But if and when the real thing happens, it is always better to have a plan than none at all.  For school personnel who survive these shootings, psychological problems afterwards can and do occur.  One that stands out is post-traumatic stress disorder or PTSD.

Teachers witnessing a school shooting often suffer from emotions which include pain, confusion, guilt, shock, shame, fear, anger, depression, and sometimes acute anxiety. They may struggle to find a sense of security.

If PTSD is not dealt with, this can cause their life to spin out of control.  They may become more withdrawn, defensive, sarcastic, and perhaps emotionally unstable.  Their absenteeism and burnout rate increases, and they may find it difficult to feel completely safe again at school or they may feel a lack of support from the educational system.

It is crucial that all school staff involved in these shootings get quick, professional psychological treatment tailored to each individual. Even after several weeks have passed, they will still need support.  Past experience of teachers who witness shootings shows that they need continued support from family and the community to help them recover more quickly.  They should never feel isolated or cut off.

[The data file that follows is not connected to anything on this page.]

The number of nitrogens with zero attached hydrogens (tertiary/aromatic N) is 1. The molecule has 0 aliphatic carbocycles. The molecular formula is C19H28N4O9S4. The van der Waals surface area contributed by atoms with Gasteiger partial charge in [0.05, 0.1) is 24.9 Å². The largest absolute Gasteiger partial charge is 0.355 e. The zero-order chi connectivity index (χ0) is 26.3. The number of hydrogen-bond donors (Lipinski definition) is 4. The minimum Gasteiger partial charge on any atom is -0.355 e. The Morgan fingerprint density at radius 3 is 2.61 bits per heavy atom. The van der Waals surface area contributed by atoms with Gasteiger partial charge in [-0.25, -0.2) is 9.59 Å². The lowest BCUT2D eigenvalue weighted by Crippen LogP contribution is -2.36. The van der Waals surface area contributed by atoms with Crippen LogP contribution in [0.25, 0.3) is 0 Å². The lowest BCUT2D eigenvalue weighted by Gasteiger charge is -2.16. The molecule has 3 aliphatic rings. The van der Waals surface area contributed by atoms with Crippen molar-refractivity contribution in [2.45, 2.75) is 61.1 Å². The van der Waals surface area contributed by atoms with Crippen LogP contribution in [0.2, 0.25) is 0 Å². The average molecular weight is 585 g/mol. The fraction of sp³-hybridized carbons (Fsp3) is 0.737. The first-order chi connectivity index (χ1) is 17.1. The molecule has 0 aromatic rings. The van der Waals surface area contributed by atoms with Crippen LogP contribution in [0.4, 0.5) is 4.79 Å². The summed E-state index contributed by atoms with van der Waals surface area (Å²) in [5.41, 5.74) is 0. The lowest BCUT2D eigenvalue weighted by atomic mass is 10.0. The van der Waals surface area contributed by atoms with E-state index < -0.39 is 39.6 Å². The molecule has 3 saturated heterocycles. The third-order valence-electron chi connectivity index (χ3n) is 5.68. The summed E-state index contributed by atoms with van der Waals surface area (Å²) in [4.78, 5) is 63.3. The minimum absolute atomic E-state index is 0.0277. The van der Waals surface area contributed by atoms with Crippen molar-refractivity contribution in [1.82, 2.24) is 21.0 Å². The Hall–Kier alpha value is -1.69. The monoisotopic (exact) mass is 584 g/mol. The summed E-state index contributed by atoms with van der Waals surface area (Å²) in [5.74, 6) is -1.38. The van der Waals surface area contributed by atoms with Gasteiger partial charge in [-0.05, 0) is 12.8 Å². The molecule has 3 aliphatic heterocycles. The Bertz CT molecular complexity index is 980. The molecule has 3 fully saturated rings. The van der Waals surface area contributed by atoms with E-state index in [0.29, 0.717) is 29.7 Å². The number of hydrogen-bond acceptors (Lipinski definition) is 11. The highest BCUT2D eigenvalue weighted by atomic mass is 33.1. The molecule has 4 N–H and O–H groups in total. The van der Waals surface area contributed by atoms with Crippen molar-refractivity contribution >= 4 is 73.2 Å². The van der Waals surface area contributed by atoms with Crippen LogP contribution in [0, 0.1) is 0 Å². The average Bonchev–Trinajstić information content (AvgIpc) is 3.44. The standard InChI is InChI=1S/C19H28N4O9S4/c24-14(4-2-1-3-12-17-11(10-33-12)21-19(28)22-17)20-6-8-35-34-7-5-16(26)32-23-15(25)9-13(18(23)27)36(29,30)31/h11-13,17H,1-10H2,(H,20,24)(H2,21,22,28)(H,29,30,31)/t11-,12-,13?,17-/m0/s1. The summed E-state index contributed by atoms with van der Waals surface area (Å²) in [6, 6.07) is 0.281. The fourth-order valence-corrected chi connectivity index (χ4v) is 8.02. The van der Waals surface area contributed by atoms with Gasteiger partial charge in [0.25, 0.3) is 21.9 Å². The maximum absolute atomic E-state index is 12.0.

Also consider that each person there at these shootings needs time to heal.  For some, they may recover within a few weeks, while others may need months or years of support and therapy. 

Impact on students

For the students who witnessed and survived a school shooting, depending on their age, often initially feel angry, confused and scared.  For most, these feelings will disappear over time, but for some, the feelings can continue and get worse.  These students can begin to have difficulties focusing at school or to participate in social activities which can impact them for years to come.